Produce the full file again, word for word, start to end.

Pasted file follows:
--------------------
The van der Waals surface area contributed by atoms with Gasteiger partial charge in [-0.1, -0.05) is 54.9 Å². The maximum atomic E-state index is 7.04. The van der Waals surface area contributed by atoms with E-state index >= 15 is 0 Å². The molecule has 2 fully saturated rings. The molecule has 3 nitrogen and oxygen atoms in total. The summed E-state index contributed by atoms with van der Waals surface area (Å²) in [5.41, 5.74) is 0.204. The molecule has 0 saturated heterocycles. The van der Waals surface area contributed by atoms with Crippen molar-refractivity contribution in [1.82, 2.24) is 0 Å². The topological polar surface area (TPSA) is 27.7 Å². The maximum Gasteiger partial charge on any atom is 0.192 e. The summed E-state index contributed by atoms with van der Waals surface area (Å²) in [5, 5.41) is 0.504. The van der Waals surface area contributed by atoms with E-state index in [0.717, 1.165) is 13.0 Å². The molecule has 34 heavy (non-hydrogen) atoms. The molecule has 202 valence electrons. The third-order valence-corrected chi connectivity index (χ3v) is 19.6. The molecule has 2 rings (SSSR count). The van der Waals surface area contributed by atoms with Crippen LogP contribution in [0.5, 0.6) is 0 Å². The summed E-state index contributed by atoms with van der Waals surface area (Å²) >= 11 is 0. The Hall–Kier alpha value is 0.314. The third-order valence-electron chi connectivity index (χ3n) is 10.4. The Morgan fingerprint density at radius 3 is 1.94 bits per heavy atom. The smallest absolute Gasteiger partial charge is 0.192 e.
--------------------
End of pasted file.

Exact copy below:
The van der Waals surface area contributed by atoms with Gasteiger partial charge in [-0.1, -0.05) is 54.9 Å². The maximum atomic E-state index is 7.04. The van der Waals surface area contributed by atoms with E-state index >= 15 is 0 Å². The molecule has 2 fully saturated rings. The molecule has 3 nitrogen and oxygen atoms in total. The summed E-state index contributed by atoms with van der Waals surface area (Å²) in [5.41, 5.74) is 0.204. The molecule has 0 saturated heterocycles. The van der Waals surface area contributed by atoms with Crippen molar-refractivity contribution in [1.82, 2.24) is 0 Å². The topological polar surface area (TPSA) is 27.7 Å². The maximum Gasteiger partial charge on any atom is 0.192 e. The summed E-state index contributed by atoms with van der Waals surface area (Å²) in [5, 5.41) is 0.504. The van der Waals surface area contributed by atoms with E-state index in [0.717, 1.165) is 13.0 Å². The molecule has 34 heavy (non-hydrogen) atoms. The molecule has 202 valence electrons. The third-order valence-corrected chi connectivity index (χ3v) is 19.6. The molecule has 2 rings (SSSR count). The van der Waals surface area contributed by atoms with Crippen LogP contribution in [0.5, 0.6) is 0 Å². The summed E-state index contributed by atoms with van der Waals surface area (Å²) >= 11 is 0. The Hall–Kier alpha value is 0.314. The third-order valence-electron chi connectivity index (χ3n) is 10.4. The Morgan fingerprint density at radius 3 is 1.94 bits per heavy atom. The smallest absolute Gasteiger partial charge is 0.192 e.